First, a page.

Rebate policy would increase premiums, CVS Health CEO Larry Merlo says

By | February 21, 2019

In its first financial report since acquiring Aetna in November, CVS Health reported an earnings loss partly due to the increase in interest expense from the 2018 financing for its $ 69 billion acquisition of Aetna, but in larger part caused by the poor performance in its long-term care segment, Omnicare.

There’s a question mark on rebates due to the recent federal proposal that if implemented, would drive up premiums, according to CEO Larry Merlo.

Some actuarial reports are saying this could be as much as a 52 percent increase, he said. Previously, 100 percent of rebates were turned over to drive down premiums.

Under the rule, the Department of Health and Human Services would remove anti-kickback protection called safe harbor from rebates paid to pharmacy benefit managers, and would instead create a new safe harbor for discounts offered at the point of sale at the pharmacy counter for consumers.

CVS fully supports the Trump Administration’s efforts to lower drug prices and out-of-pocket costs, Merlo said.

“Unfortunately, we see the rebate rule taking us backwards, not forward,” he said.

For CVS Health’s bottom line, ongoing pharmacy reimbursement pressures in the business are amplified by a declining benefit from generic drugs.

Reimbursement pressure has been traditionally offset by generics, but there is a diminished return on generic dispensing increases.


The acquisition of Aetna has helped drive revenue growth, according to Wednesday’s report.

CVS Health has established a healthcare benefits segment, equivalent to the former Aetna Health Care segment.

Implementation of an integration strategy is on track to exceed the synergy target of $ 750 million in 2020, along with a plan to reduce Aetna’s hospital readmissions. The goal is to cut hospital readmissions in half, removing more than $ 300 million in costs.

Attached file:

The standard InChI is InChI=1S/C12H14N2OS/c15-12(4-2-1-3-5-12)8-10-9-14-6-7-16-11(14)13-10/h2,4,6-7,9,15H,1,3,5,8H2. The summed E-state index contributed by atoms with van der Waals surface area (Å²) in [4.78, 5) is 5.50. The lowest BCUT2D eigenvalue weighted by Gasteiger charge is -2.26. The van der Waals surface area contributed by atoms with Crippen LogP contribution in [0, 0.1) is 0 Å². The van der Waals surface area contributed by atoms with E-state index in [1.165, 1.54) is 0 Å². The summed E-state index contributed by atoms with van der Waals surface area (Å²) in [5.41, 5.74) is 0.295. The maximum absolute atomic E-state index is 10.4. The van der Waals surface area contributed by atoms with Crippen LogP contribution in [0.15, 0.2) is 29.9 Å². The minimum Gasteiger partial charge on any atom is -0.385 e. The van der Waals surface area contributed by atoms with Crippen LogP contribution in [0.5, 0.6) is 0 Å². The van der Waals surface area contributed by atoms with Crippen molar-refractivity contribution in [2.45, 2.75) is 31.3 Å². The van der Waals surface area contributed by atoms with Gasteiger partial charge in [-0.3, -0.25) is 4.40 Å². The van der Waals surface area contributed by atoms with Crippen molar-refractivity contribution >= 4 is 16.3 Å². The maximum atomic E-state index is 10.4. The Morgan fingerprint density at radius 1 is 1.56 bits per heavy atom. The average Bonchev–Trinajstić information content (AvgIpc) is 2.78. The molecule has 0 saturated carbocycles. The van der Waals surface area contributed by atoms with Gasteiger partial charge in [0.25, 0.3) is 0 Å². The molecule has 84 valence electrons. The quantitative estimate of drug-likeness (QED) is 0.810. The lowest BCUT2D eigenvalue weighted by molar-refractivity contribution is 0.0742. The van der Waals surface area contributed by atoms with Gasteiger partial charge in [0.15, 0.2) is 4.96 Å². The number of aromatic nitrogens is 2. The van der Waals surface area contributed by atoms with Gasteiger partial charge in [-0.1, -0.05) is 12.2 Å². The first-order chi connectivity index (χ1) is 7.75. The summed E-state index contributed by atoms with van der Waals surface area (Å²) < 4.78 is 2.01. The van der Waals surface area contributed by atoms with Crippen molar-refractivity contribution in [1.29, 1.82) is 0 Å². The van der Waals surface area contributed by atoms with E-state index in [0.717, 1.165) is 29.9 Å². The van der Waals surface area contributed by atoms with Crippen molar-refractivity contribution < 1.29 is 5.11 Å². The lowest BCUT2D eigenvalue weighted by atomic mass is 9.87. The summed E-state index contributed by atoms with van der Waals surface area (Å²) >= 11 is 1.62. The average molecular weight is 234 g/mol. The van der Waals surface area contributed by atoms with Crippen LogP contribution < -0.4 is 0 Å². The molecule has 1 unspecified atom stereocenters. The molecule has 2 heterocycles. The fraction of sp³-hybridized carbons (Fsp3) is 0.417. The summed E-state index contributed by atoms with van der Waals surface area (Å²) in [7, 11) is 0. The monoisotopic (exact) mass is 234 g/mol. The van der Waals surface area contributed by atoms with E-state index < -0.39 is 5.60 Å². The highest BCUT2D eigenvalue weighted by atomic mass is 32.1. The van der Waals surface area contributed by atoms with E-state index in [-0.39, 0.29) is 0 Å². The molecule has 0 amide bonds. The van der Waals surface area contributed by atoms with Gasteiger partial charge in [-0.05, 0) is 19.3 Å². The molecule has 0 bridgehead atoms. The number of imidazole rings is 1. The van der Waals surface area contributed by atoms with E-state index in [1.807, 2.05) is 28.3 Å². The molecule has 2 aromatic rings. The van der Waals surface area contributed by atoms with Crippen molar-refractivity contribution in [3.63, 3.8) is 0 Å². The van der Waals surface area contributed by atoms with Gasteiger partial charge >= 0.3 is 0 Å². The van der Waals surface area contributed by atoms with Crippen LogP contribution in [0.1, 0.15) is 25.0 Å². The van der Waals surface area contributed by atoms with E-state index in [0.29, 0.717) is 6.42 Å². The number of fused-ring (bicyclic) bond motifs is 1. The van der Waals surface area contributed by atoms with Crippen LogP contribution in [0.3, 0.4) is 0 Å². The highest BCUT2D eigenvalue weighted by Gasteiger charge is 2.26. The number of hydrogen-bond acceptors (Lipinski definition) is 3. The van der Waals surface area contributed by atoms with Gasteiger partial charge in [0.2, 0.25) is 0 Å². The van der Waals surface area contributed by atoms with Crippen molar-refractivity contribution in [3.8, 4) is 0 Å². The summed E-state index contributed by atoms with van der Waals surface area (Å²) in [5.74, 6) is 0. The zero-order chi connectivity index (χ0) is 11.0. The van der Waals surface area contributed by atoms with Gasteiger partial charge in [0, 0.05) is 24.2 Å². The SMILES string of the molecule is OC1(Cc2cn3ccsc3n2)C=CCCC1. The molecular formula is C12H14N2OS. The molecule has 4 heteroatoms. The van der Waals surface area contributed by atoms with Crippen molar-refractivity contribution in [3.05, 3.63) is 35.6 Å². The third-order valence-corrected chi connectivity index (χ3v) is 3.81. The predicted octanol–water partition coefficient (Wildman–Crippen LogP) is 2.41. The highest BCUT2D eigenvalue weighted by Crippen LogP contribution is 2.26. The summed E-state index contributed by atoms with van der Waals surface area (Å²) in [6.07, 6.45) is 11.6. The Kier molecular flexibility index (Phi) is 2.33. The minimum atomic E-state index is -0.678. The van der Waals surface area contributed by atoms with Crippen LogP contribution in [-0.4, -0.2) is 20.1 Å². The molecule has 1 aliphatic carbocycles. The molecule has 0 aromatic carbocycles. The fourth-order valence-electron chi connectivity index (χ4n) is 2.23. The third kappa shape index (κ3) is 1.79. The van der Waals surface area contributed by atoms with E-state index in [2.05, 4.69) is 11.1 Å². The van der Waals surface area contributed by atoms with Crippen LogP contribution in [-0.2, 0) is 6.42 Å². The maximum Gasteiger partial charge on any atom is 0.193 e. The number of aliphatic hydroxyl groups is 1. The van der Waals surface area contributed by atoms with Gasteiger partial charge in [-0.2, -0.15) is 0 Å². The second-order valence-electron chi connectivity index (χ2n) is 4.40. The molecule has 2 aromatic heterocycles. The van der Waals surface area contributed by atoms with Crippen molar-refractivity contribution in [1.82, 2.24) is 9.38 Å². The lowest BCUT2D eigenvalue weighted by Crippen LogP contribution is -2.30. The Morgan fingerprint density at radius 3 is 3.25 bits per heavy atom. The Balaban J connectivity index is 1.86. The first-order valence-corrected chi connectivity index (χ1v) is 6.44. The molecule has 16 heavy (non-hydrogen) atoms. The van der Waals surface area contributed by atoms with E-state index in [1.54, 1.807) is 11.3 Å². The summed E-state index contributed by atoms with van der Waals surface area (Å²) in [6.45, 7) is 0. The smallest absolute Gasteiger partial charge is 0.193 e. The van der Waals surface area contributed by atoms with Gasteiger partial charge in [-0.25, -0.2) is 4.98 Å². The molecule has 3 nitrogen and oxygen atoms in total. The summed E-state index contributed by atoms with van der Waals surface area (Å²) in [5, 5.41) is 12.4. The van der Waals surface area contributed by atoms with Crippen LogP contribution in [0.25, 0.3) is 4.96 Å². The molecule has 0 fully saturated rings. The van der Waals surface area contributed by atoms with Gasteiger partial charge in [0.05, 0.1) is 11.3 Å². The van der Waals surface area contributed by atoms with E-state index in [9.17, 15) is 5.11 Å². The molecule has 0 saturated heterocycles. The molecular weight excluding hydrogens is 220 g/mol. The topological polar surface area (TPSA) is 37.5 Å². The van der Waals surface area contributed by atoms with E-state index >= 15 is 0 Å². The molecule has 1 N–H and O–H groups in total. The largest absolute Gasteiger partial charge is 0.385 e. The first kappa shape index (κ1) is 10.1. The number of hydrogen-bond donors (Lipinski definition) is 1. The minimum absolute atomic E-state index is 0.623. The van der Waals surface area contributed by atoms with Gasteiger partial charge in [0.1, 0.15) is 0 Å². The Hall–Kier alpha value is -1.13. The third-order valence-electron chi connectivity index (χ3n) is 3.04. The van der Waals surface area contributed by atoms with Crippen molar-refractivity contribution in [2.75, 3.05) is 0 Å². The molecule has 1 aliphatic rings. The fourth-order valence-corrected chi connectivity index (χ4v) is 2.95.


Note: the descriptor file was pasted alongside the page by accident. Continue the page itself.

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Of 470,000 hospital discharges last year, about 47,000 beneficiaries were readmitted at average cost of $ 14,000, according to Merlo.

Aetna is expected to drive growth in Medicare Advantage plans. MA membership has outpaced that of the market in 2019, fueled in part by strong Star ratings.

Aetna is also on track for a spring rollout of Attain, a personalized wellness app with an Apple Watch option.


CVS Health reported a net income loss of $ 419 million for Q4 and a $ 594 million loss for year’s end, according to Eva Boratto, executive vice president and CFO.

Long-term care suffered from a customer bankruptcy and CVS said it expects further financial deterioration in 2019.

The long-term care business has experienced an industry-wide challenge, Merlo said. CVS bought Omnicare in 2015.

Earnings losses will be offset with new product lines in health and beauty, along with the expansion of higher margin service offerings.

Revenues of $ 54.3 billion in the fourth quarter represent a 12.3 percent growth over the same period in 2017, with growth in group Medicare and group Medicaid.


CVS Health said it has created a new PBM contracting model of guaranteed net cost, that provides more transparency, simplicity and alignment with clients.

“We have strong relationships with payers,” Boratto said. “(There are) incentives to drive dispensing into our CVS channel.”

CVS said through having an insurer and a PBM, it can use technology to improve medication adherence, and this efficiency aligns with the plan to reduce hospitalization through clinical programs.

“We intend to bring that model to other payers,” said Kevin Hourican, executive vice president, CVS Health and President of CVS Pharmacy.

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President and Chief Executive Officer Larry Merlo said, “2018 was a milestone year for CVS Health as we successfully completed our transformational merger with Aetna, began effective implementation of our integration strategy, and took important steps toward building the integrated healthcare model that will bring substantial value to our various stakeholders.”

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